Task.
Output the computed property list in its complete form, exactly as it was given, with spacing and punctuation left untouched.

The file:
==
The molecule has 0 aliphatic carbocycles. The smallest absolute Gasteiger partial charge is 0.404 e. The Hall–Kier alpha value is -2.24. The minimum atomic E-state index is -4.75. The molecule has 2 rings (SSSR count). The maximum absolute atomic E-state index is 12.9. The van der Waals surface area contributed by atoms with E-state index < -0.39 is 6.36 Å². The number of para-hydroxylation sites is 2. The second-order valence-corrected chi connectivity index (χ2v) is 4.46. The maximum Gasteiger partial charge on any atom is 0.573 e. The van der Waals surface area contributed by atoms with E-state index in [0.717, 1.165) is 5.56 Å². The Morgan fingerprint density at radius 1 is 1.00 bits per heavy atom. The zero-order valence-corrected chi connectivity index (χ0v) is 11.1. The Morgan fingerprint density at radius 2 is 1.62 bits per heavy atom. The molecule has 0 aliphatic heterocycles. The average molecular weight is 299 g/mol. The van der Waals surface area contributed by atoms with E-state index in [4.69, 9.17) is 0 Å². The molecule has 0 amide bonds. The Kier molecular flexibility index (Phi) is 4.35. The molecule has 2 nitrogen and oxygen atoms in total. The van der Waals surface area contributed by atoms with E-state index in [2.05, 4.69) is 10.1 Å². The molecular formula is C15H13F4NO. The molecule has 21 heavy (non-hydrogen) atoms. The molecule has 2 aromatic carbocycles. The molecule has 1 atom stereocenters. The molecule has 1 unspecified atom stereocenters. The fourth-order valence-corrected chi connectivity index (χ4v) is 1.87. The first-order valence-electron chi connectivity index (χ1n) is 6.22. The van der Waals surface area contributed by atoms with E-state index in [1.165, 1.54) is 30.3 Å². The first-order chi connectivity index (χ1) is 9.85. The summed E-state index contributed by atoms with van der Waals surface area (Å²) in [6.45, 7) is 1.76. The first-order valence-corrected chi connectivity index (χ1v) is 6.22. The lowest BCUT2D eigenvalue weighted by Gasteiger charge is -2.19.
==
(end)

The molecule has 0 aliphatic carbocycles. The smallest absolute Gasteiger partial charge is 0.404 e. The Hall–Kier alpha value is -2.24. The minimum atomic E-state index is -4.75. The molecule has 2 rings (SSSR count). The maximum absolute atomic E-state index is 12.9. The van der Waals surface area contributed by atoms with E-state index < -0.39 is 6.36 Å². The number of para-hydroxylation sites is 2. The second-order valence-corrected chi connectivity index (χ2v) is 4.46. The maximum Gasteiger partial charge on any atom is 0.573 e. The van der Waals surface area contributed by atoms with E-state index in [0.717, 1.165) is 5.56 Å². The Morgan fingerprint density at radius 1 is 1.00 bits per heavy atom. The zero-order valence-corrected chi connectivity index (χ0v) is 11.1. The Morgan fingerprint density at radius 2 is 1.62 bits per heavy atom. The molecule has 0 aliphatic heterocycles. The average molecular weight is 299 g/mol. The van der Waals surface area contributed by atoms with E-state index in [4.69, 9.17) is 0 Å². The molecule has 0 amide bonds. The Kier molecular flexibility index (Phi) is 4.35. The molecule has 2 nitrogen and oxygen atoms in total. The van der Waals surface area contributed by atoms with E-state index in [2.05, 4.69) is 10.1 Å². The molecular formula is C15H13F4NO. The molecule has 21 heavy (non-hydrogen) atoms. The molecule has 2 aromatic carbocycles. The molecule has 1 atom stereocenters. The molecule has 1 unspecified atom stereocenters. The fourth-order valence-corrected chi connectivity index (χ4v) is 1.87. The first-order valence-electron chi connectivity index (χ1n) is 6.22. The van der Waals surface area contributed by atoms with E-state index in [1.165, 1.54) is 30.3 Å². The first-order chi connectivity index (χ1) is 9.85. The summed E-state index contributed by atoms with van der Waals surface area (Å²) in [6.45, 7) is 1.76. The first-order valence-corrected chi connectivity index (χ1v) is 6.22. The lowest BCUT2D eigenvalue weighted by Gasteiger charge is -2.19.